A new Android malware that impersonates the Google Chrome app has spread to hundreds of thousands of people over the last few weeks. The fake app is being used as part of a sophisticated phishing campaign that also uses mobile phishing to steal user credentials.

The attack begins with a basic text scam, targets receive an SMS text asking them to pay “custom fees” to release a package delivery. If they fall for it and click, a message comes up asking them to update the Chrome app. By accepting that request the user is then taken to a malicious website hosting the illegitimate app, which, in reality, is the malware which is downloaded to their mobile devices.

After the supposed “update,” victims are taken to a phishing page that closes with some social engineering. The victim is asked to pay a small amount of money (usually £1 or £2) in a less-is-more approach – which is purely to harvest their credit-card details. Attackers know that we’re accustomed to receive all types of alerts on our smartphones and tablets. They take advantage of that familiarity to get mobile users to download malicious apps that are masked as legitimate ones.

The campaign combines an efficient phishing technique with malware and security-solution bypasses to make it a dangerous phishing campaign. All of the techniques used are not advanced, but combined they create a campaign that is hard to detect, that spreads fast and tricks many users. The fake Chrome app is used as a propagation method – once installed, it sends out more than 2,000 SMS messages per week from infected devices. The messages are sent out daily without the victim realising – although the recipient phone numbers are simply random, not from the victims’ phone books.

Meanwhile, the malware hides on mobile devices by using the official Chrome app’s icon and name, but its package, signature and version have nothing in common with the official app – although affected users will end up with two Chrome apps, with one of them being the fake one. Researchers believe victims could suffer from banking fraud, massive phone bills and credential theft as a result of the malware.

Neuways advises to always be aware of suspicious-looking text messages, as they are more than likely not from the purported sender. Do not click on random links you are sent, and always employ good password hygiene with your accounts.

‘FragAttacks’: Wi-Fi Bugs Affect Millions of Devices

Security researchers specialising in WiFi bugs have unearthed a clutch of new ones, called FragAttacks, that affect the WiFi standard itself. Incredibly some of the bugs date back to 1997, meaning that computers, smartphones or other devices up to 24 years old may be vulnerable to attackers within WiFi range. If attackers are near enough, they could intercept the owner’s information, trigger malicious code, and take over the device.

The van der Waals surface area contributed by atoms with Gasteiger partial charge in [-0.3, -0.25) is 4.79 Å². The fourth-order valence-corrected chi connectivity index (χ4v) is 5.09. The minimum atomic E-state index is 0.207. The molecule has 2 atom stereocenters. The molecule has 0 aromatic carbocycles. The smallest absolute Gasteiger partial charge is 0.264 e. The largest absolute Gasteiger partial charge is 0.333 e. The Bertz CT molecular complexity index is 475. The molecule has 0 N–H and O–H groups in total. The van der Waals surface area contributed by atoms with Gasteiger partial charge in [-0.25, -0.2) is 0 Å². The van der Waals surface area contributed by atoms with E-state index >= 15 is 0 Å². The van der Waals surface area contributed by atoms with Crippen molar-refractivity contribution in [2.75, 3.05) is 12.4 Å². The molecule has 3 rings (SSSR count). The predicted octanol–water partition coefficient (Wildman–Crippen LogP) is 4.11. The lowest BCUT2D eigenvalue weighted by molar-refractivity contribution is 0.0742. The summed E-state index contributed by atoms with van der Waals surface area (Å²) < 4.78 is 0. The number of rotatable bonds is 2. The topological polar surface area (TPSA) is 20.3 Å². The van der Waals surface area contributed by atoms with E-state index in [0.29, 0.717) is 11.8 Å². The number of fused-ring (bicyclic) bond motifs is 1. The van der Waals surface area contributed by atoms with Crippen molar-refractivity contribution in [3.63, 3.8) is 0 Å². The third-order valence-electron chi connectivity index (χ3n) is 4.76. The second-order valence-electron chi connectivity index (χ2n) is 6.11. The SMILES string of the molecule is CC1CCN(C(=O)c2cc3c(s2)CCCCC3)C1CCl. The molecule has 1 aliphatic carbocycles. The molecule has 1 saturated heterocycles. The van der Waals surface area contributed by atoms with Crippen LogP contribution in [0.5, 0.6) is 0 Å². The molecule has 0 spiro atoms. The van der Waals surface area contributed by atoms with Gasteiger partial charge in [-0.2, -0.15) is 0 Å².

Three of the vulnerabilities are design flaws in the WiFi standard itself and therefore affect most devices. Several other vulnerabilities are caused by widespread programming mistakes, with experiments indicating that every WiFi product is affected by at least one vulnerability.

Attackers can exploit the latest vulnerabilities in three different ways. By intercepting victims’ authentication credentials, abusing insecure internet-of-things (IoT) devices by remotely flipping a smart power socket on and off and by serving as a foothold to launch advanced attacks, particularly by hijacking an outdated Windows 7 machine inside a local network.

The researchers said that the design flaws aren’t being exploited now, nor have they been in the past. It took so long to discover some of the flaws, their thinking is that they haven’t yet been discovered. It is thought that it would take a “perfect storm” for attackers to take advantage of FragAttacks, as they need to be in radio range, an exploit requires misconfigured network settings, and adversaries need direct interaction with a user.

It’s critical that device owners implement proven WiFi security best practices to ensure that the vulnerabilities are not exploited in the future. End users and administrators alike need to be co-ordinated in their efforts to regularly patch connected devices, which include routers, IoT devices and smartphones. Routers can be set up to encrypt data, as well as employing good password hygiene and multi-factor authentication practices, too. Information such as your network ID shouldn’t be broadcast and it is worth double checking configurations are secure.

Call the business technology experts at Neuways on 01283 753333 or email hello@neuways.com to discuss your business’ WiFi options, today.

If you are concerned about any cyber security issues within your business, contact us today on 01283 753 333 or email hello@neuways.com.